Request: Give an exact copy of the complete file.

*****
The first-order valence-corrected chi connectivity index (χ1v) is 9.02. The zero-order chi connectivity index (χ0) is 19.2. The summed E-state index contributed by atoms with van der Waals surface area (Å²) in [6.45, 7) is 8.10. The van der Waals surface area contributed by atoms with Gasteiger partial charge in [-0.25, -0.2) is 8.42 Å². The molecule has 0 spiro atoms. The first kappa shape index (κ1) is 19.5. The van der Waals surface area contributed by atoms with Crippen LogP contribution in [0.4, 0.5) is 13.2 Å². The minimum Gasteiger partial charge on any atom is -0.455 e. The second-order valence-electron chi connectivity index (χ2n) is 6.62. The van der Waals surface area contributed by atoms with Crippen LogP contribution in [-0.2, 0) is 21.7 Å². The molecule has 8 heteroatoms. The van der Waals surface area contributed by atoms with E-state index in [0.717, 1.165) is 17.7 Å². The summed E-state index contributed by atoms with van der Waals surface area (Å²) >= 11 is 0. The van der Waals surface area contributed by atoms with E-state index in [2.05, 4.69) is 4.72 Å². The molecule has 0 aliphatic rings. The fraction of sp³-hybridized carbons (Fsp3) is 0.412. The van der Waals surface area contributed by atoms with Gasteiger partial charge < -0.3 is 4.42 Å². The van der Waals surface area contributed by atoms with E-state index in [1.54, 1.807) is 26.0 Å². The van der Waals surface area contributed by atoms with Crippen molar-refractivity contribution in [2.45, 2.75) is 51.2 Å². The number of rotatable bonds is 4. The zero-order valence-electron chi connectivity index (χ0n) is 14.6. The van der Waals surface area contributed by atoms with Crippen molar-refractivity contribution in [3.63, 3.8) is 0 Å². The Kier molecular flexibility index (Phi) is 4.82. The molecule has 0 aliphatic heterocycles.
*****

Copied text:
The first-order valence-corrected chi connectivity index (χ1v) is 9.02. The zero-order chi connectivity index (χ0) is 19.2. The summed E-state index contributed by atoms with van der Waals surface area (Å²) in [6.45, 7) is 8.10. The van der Waals surface area contributed by atoms with Gasteiger partial charge in [-0.25, -0.2) is 8.42 Å². The molecule has 0 spiro atoms. The first kappa shape index (κ1) is 19.5. The van der Waals surface area contributed by atoms with Crippen LogP contribution in [0.4, 0.5) is 13.2 Å². The minimum Gasteiger partial charge on any atom is -0.455 e. The second-order valence-electron chi connectivity index (χ2n) is 6.62. The van der Waals surface area contributed by atoms with Crippen LogP contribution in [-0.2, 0) is 21.7 Å². The molecule has 8 heteroatoms. The van der Waals surface area contributed by atoms with E-state index in [0.717, 1.165) is 17.7 Å². The summed E-state index contributed by atoms with van der Waals surface area (Å²) >= 11 is 0. The van der Waals surface area contributed by atoms with E-state index in [2.05, 4.69) is 4.72 Å². The molecule has 0 aliphatic rings. The fraction of sp³-hybridized carbons (Fsp3) is 0.412. The van der Waals surface area contributed by atoms with Gasteiger partial charge < -0.3 is 4.42 Å². The van der Waals surface area contributed by atoms with E-state index in [1.54, 1.807) is 26.0 Å². The van der Waals surface area contributed by atoms with Crippen molar-refractivity contribution in [2.45, 2.75) is 51.2 Å². The number of rotatable bonds is 4. The zero-order valence-electron chi connectivity index (χ0n) is 14.6. The van der Waals surface area contributed by atoms with Crippen molar-refractivity contribution in [3.63, 3.8) is 0 Å². The Kier molecular flexibility index (Phi) is 4.82. The molecule has 0 aliphatic heterocycles.